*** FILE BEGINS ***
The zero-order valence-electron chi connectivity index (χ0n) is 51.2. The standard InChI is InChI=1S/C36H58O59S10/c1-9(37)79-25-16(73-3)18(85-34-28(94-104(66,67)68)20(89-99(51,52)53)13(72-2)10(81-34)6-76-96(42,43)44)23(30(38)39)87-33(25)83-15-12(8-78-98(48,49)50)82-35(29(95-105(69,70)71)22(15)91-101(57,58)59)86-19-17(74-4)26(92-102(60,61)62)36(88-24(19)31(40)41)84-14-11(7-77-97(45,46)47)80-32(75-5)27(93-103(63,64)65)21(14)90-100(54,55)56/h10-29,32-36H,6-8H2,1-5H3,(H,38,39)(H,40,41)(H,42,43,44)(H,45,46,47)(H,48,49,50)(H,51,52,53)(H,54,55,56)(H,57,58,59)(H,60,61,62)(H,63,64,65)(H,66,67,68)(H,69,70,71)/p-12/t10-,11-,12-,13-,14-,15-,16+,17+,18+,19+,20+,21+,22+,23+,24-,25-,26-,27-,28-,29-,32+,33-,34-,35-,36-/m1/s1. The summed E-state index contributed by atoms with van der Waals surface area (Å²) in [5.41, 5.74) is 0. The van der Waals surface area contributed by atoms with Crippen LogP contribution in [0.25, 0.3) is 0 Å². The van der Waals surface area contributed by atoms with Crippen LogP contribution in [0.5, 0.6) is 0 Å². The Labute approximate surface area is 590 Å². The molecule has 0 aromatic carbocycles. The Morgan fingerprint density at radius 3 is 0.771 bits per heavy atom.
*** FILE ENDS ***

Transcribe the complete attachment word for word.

The zero-order valence-electron chi connectivity index (χ0n) is 51.2. The standard InChI is InChI=1S/C36H58O59S10/c1-9(37)79-25-16(73-3)18(85-34-28(94-104(66,67)68)20(89-99(51,52)53)13(72-2)10(81-34)6-76-96(42,43)44)23(30(38)39)87-33(25)83-15-12(8-78-98(48,49)50)82-35(29(95-105(69,70)71)22(15)91-101(57,58)59)86-19-17(74-4)26(92-102(60,61)62)36(88-24(19)31(40)41)84-14-11(7-77-97(45,46)47)80-32(75-5)27(93-103(63,64)65)21(14)90-100(54,55)56/h10-29,32-36H,6-8H2,1-5H3,(H,38,39)(H,40,41)(H,42,43,44)(H,45,46,47)(H,48,49,50)(H,51,52,53)(H,54,55,56)(H,57,58,59)(H,60,61,62)(H,63,64,65)(H,66,67,68)(H,69,70,71)/p-12/t10-,11-,12-,13-,14-,15-,16+,17+,18+,19+,20+,21+,22+,23+,24-,25-,26-,27-,28-,29-,32+,33-,34-,35-,36-/m1/s1. The summed E-state index contributed by atoms with van der Waals surface area (Å²) in [5.41, 5.74) is 0. The van der Waals surface area contributed by atoms with Crippen LogP contribution in [0.25, 0.3) is 0 Å². The van der Waals surface area contributed by atoms with Crippen LogP contribution in [0.5, 0.6) is 0 Å². The Labute approximate surface area is 590 Å². The molecule has 0 aromatic carbocycles. The Morgan fingerprint density at radius 3 is 0.771 bits per heavy atom.